It’s a Tuesday morning, and a customer shows up at a car dealership. He is tired from being up all night in the hospital with this wife, celebrating the birth of their first child. He explains to the salesperson that they need a newer vehicle now that they have a child. After a quick walk around the lot, the customer points to a small blue car and askes, “How much will it cost to drive it off the lot?” The Salesperson says, “$1,500 plus monthly payments.” “SOLD!!” blurts out the new father. Quickly the papers were signed and off the lot he drove.

To anyone that has bought a car, this seems like a crazy example. No questions about how big the payments are or for how long? No test drive to see if validate it will solve the needs of the new family? Although this is a made-up example, organizations make these types of decisions regularly.

Let’s look at an example. I once coached a program that used two different overseas outsourcing companies, one for development and one for testing. Although I never got a complete answer to why two different companies, the reason floating around the organization was to minimize the hourly bill rate. The assumed reason was to reduce cost.

On the surface, it might look like the question “What does it cost?” was asked, but so many other “costs” were completely forgotten or ignored.

For instance, if an overseas tester found an issue in the middle of the night, they stopped testing, created a ticket, and emailed the onsite test lead. The onsite testing lead would then look at the tickets in the morning and discuss them with the onsite dev lead. Then dev lead would then send the ticket to an overseas developer that would hopefully look at it overnight. IF the developer didn’t have a question, the issue might be fixed the next morning and then passed back to testing. If problems arose, the whole process needed to be reversed. At times, it would take a week or two to fix issues using this process.

The leaders that decided to sign the contracts were not dumb people. They looked at multiple proposals and chose what they thought would be the lowest cost. They might have asked how much it cost but did not take a system view to determine what the TOTAL cost would be.

Total cost is not just the financials. The behavior of the system needs to be also questioned. In the example above, the cost per hour worked was lower due to overseas labor, but the total hours required to complete a story or feature were considerably higher. Also, the lead time was substantially longer. These factors, and others, cut into the bill rate savings. Instead of comparing bill rates, they should have looked at a system metric of flow like cost per feature.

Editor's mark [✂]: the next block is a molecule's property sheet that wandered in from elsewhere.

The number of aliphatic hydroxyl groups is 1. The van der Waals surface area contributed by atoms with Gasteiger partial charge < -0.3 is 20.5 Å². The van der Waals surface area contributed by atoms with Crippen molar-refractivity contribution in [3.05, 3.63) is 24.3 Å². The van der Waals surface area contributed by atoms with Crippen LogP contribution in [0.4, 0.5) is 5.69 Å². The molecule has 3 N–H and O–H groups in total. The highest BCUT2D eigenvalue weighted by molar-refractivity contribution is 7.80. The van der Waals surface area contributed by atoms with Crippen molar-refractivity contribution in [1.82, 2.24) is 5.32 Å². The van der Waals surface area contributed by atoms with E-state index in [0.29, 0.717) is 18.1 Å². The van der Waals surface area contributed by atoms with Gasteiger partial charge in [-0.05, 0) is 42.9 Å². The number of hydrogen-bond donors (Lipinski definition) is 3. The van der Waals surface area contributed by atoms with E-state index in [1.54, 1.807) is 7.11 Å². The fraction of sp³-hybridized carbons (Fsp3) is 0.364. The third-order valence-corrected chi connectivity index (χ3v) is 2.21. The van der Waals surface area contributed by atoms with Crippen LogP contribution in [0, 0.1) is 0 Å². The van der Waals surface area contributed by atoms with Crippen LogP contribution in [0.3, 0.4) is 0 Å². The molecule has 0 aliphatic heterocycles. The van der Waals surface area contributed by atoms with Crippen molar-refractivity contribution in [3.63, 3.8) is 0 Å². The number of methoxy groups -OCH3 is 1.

To truly understand the total cost, a systemic view of the REAL process is needed. The process is not what senior leadership hopes or says it is; it is what is happening where the work is being done. The people that know the process best are the ones on the front line.

In this example, several of the front line people saw the problem early in the program. They raised the issue in the hope of improving the system, but instead, the issue got addressed through performance standards. Instead of fixing the system, management tried to fix the people.

If you don’t take a serious look at the system and interactions within the system, cost analysis will become more of a guessing game full of assumptions and biases. You might be able to create some great charts and spreadsheets to show your premises, but it will still be a guess.

The reduction of cost in one area can have a considerable effect on other areas. Due to the increased hours required for a feature in the example, it is likely the total cost for two different off-source teams to develop and test was the same as having people on site. Possible more!! By looking at the system as a whole, they most likely would have gotten faster performance for the same cost.

By understanding the system and the interdependence within the system, you can start to get a better view of the true cost. It does no good to reduce costs in one area by 15% to find out it double the cost over the whole system. Make sure you look end to end when you ask, “What does it cost?”

Photo by Alexander Mils on Unsplash